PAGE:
This project explored whether non-diabetic high school students could serve as self-management coaches for diabetic family members after learning about the disease and developing communication and coaching skills in a structured school program.
Self-management is an essential part of managing chronic disease, and family members can support it both through general awareness and by helping their chronically ill relatives set health-related goals and create and carry out action plans. One community-based strategy of interest to public health professionals is school-based interventions to train young family members to play this role.
Recognizing that chronic disease is a particular burden for members of underserved ethnic minority communities, researchers funded by the California Health Care Foundation sought to determine whether high school students in East Palo Alto could acquire the knowledge and communication skills needed to help diabetic family members manage their condition.
The school-based intervention was modeled on the Stanford University Diabetes Self-Management Program, developed by Dr. Kate Lorig of Stanford. In the East Palo Alto Academy project, three groups of 10th-, 11th-, and 12th-grade student volunteers, 23 in all, participated in an eight-week training program for a trimester each.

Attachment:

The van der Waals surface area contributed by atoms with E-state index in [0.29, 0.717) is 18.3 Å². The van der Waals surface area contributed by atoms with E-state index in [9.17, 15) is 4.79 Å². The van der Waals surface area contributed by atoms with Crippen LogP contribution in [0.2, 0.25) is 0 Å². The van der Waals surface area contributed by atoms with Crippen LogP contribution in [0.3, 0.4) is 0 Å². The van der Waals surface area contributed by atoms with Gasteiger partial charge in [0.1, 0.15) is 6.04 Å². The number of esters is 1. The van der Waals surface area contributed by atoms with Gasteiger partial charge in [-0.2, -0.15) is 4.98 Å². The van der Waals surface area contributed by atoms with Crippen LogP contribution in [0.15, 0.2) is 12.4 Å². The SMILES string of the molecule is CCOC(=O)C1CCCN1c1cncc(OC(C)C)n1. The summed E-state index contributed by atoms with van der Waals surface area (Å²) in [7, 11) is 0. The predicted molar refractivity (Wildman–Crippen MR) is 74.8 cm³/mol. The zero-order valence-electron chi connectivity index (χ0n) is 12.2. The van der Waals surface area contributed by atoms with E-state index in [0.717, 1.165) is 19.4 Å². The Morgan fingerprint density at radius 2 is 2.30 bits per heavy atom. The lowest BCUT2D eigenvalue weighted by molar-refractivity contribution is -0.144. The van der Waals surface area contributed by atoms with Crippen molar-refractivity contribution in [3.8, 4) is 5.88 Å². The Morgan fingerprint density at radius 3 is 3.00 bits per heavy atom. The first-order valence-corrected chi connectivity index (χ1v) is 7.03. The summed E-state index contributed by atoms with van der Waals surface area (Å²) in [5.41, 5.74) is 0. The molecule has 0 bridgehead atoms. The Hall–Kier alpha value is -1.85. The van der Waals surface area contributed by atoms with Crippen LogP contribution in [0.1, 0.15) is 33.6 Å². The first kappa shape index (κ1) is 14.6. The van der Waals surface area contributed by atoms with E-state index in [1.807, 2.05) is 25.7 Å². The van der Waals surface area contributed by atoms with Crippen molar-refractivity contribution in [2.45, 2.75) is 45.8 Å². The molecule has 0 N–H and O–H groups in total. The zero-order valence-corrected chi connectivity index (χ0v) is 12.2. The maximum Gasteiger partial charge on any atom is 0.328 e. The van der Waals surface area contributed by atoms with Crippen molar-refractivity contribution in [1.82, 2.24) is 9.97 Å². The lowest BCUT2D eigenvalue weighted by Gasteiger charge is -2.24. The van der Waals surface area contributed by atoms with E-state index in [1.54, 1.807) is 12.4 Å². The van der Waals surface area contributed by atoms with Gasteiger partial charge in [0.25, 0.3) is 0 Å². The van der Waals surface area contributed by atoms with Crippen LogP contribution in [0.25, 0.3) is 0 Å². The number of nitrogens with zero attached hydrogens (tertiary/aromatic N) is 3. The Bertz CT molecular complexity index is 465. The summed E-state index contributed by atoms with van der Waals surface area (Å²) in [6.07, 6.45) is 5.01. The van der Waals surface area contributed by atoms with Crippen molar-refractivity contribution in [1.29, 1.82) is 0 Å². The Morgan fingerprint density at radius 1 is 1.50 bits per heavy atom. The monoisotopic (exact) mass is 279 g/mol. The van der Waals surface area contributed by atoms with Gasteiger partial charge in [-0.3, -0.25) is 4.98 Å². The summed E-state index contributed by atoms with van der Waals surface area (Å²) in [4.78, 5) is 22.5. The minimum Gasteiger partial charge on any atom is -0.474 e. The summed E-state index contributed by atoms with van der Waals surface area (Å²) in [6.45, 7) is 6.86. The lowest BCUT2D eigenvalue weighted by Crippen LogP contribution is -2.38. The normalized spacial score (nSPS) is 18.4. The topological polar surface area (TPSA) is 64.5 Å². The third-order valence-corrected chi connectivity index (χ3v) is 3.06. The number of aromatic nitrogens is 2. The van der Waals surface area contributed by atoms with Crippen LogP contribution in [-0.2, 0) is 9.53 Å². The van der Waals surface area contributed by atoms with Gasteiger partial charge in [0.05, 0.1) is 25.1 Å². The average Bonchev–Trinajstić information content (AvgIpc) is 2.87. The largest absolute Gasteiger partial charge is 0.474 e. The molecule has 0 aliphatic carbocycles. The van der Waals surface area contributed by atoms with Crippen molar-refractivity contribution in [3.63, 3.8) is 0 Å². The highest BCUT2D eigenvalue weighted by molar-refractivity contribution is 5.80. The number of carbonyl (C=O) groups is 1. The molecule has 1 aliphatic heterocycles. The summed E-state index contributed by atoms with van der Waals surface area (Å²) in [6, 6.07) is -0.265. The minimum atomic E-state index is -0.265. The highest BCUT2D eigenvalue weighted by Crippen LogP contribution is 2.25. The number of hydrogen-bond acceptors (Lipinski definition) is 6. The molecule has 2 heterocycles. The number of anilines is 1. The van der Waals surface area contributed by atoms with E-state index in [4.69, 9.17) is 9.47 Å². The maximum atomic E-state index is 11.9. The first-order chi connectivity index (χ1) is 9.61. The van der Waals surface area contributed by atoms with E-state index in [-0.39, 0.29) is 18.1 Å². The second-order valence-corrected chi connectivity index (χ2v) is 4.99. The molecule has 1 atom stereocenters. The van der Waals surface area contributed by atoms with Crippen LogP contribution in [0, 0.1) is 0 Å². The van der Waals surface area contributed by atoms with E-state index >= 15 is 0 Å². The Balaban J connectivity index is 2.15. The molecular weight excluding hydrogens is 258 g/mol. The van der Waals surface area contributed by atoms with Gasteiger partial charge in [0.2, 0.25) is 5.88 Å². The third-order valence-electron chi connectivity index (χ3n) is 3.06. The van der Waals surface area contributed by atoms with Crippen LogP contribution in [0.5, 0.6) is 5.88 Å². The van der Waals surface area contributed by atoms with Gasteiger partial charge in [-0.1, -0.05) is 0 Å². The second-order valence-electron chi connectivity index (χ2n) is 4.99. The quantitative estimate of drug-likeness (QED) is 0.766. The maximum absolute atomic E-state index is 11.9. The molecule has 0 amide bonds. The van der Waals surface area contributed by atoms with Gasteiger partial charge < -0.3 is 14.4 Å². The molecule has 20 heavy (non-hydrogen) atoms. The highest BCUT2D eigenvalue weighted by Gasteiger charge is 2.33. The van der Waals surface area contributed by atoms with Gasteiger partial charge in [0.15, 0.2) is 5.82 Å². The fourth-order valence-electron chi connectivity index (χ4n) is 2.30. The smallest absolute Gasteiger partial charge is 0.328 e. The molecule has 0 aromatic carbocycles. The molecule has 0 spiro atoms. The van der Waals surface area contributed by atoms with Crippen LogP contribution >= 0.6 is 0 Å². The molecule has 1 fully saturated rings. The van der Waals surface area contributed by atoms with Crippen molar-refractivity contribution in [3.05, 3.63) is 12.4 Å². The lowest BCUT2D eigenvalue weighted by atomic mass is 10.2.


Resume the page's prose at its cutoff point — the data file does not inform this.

Pre- and post-tests and homework showed that the students' knowledge of diabetes increased significantly as a result of the program, and role-playing exercises demonstrated that their communication skills improved. However, collecting data from diabetic family members proved more difficult than the researchers anticipated, as did recruitment and retention of student participants.
An overview of the project is available as a Document Download.